Friday, September 29, 2006

Death by a thousand cuts

The Lib Dems reckon they have evidence that Swansea's Singleton hospital is heading for big cutbacks.
It's a theme many constituencies identify with.
Next May Rhodri Morgan will have a good story about the health of the nation. On April 2 smoking will be banned in pubs, prescription charges will be scrapped and waiting lists will - he hopes - have met their latest target.
He needs a good story - Labour will have to go some to drown out the threat of hospital closures affecting key marginals like Preseli, Carmarthen West and Aberconwy.
Labour AMs have been caught out by NHS shake-ups in their own constituencies that they had little to do with. Health chiefs are responding to the Assembly Government's demand for a modern NHS. People have been bombarded with visions of an NHS that they don't like or understand, even if, in the long run, they don't know what's best for them.
In Pembrokeshire, for example, Tory and Plaid candidates have become the mouthpiece of opposition to threats to Withybush. Plaid has taken a lesson in grass-roots campaigning from the Lib Dems and its troops were being schooled in the art of local war at last week's conference.
Meanwhile Labour footsoldiers fear becoming the object of scorn for botched attempts at "consultation".

Thursday, September 28, 2006

Do lame ducks swim in a one-legged circle, or something

When Tony Blair announced he will be gone within a year, Rhodri Morgan said "giving a date now would have eroded his [the PM's] ability to make decisions".
So does the same apply to the First Minister who has given the date of his departure - 2009?

Wednesday, September 27, 2006

Yeah but no

I can't help notice how Ieuan Wyn Jones and Nick Bourne increasingly dispense with the once-customary caveats of "yes, but we won't discuss that until after the election" that used to precede answers to questions about post-May coalitions.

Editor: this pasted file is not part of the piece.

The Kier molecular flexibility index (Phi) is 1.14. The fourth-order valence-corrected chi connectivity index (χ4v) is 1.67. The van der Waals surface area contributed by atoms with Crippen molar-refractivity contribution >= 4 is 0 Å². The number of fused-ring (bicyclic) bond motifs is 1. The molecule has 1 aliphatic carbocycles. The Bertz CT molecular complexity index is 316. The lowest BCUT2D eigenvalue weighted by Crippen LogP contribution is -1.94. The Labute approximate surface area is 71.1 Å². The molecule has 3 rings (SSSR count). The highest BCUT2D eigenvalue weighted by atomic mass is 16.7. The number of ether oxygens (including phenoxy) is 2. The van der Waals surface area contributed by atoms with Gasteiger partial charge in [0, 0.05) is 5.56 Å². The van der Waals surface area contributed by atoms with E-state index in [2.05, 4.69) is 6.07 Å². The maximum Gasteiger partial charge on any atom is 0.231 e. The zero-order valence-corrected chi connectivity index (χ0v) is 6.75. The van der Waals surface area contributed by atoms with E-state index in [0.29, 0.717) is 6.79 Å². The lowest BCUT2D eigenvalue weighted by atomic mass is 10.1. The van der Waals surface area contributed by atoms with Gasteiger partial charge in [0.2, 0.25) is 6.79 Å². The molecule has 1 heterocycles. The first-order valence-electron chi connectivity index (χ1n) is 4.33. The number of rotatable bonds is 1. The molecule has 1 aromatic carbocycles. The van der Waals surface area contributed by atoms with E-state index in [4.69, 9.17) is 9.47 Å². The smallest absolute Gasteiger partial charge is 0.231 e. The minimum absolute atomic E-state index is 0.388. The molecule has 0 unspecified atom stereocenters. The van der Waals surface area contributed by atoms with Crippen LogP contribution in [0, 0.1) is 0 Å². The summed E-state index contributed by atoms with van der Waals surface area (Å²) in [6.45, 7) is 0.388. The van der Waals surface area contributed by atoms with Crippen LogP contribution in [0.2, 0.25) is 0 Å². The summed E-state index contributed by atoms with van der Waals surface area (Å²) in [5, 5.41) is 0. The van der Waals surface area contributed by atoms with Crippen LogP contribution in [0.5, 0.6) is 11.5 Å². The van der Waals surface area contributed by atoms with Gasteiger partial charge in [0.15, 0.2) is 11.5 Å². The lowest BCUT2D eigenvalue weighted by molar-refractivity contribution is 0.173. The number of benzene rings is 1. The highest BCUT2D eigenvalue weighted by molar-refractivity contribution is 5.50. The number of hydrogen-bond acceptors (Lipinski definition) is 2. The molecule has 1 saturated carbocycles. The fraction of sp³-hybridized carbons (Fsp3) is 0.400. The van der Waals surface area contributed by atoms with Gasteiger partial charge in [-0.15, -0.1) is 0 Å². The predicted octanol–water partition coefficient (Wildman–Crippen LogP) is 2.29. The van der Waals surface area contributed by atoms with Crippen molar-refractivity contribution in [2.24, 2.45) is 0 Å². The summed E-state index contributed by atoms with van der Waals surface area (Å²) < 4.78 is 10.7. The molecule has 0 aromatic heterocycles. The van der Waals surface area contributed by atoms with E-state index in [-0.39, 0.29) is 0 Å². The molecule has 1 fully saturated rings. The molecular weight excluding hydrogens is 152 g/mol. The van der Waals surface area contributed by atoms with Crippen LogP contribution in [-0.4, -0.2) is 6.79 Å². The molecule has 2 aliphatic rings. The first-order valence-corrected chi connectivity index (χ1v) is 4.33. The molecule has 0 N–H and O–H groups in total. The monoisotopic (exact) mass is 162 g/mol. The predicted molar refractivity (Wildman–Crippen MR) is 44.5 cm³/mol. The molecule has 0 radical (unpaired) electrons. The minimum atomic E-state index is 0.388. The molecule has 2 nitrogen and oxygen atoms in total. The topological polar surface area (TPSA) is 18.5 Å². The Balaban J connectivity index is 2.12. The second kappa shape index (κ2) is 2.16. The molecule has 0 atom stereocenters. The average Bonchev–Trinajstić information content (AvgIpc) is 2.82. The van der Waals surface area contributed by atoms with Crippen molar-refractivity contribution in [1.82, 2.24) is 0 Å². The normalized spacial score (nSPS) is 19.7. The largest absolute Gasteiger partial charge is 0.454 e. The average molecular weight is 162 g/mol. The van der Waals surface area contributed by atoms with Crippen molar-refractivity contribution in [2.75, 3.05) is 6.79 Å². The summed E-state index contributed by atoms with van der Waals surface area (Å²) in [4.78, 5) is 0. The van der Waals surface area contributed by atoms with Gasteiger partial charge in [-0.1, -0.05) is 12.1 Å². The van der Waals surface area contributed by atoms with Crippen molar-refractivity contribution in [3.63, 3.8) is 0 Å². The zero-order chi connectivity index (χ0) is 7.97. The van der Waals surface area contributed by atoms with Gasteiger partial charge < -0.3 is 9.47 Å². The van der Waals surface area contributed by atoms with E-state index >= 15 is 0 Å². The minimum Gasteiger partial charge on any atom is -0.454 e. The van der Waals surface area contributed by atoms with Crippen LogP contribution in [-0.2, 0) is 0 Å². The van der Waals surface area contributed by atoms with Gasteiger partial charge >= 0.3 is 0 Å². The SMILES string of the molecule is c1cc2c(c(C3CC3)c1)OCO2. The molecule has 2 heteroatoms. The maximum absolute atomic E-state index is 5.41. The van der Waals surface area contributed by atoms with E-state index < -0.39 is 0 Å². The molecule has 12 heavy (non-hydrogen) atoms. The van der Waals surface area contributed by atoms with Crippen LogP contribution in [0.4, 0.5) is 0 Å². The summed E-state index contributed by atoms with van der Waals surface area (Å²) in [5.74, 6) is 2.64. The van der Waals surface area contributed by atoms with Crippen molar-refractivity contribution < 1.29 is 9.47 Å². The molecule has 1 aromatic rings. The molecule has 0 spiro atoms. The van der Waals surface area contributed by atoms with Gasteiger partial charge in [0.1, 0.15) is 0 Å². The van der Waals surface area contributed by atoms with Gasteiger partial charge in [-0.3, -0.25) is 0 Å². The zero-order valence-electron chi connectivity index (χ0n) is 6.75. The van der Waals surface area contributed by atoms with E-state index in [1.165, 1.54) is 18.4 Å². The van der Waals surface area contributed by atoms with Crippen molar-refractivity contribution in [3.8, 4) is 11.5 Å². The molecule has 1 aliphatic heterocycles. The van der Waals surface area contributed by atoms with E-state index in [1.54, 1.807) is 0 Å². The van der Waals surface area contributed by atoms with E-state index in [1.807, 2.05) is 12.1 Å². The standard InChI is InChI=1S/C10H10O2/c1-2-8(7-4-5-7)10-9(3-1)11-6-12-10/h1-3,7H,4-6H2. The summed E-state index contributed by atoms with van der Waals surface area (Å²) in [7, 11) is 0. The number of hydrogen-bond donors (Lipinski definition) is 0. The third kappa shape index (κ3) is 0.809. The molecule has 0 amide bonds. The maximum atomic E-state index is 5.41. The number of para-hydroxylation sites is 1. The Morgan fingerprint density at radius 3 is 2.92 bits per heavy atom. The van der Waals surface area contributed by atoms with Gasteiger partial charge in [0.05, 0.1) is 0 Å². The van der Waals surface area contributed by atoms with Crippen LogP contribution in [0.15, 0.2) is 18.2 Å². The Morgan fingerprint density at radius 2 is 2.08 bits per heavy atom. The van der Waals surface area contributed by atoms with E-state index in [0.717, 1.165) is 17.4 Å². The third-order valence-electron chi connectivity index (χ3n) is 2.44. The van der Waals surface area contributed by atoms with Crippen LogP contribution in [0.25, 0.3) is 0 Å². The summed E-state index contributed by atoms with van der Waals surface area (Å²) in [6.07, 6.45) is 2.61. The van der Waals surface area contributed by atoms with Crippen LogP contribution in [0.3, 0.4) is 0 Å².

Tuesday, September 26, 2006


Cabinet press briefing given by Social Justice Minister Edwina Hart today. Frist time in living memory.
Perhaps she's trying to do more turns in the public eye to boost her standing if she goes for Rhodri Morgan's job. She wasn't having any of that and gave us a decent line about loyalty, or lack of it, in the Labour Party.
She doesn't like speaking to the press. Can't imagine why on this performance. Even had a funny adieu: "You've had your rare treat. I will see you all in a couple of years' time."

Monday, September 25, 2006

Stand and deliver

GB got a 2.40 minute standing ovation at the Labour conference, according to Sky's Adam Boulton - five seconds less than Ieuan Wyn Jones got from Plaid Cymru's conference in Swansea last week.

Brown (almost) announces tax raid on aristocracy

Watching GB address the Labour conference. He just said: "There are still noble purses worth fighting for."
I thought this was a warning to the upper classes. Sadly he quickly corrected himself to noble purposes.

Friday, September 15, 2006

Lib/Lab cabinet a step closer?

Labour and the Lib Dems have been busy denying stories that they have secretly sown up a post-election power-sharing deal.
In truth, Rhodri Morgan will probably need the Lib Dems' help to stay in office if Labour does badly, as many expect, next May. It's hard to see him doing a deal with Plaid if he takes a drubbing.
A possible sticking point would be PR in local elections - the Lib Dems will insist on something here before agreeing to a coalition. It might be difficult for Rhodri to sell this to his troops because PR could wipe out legions of Labour councillors.
But could Mr Morgan be getting orders from on high if the Chancellor takes over soon as he hopes? The Mirror reports that "Gordon Brown plans to scrap first-past-the-post voting if he takes over as Premier".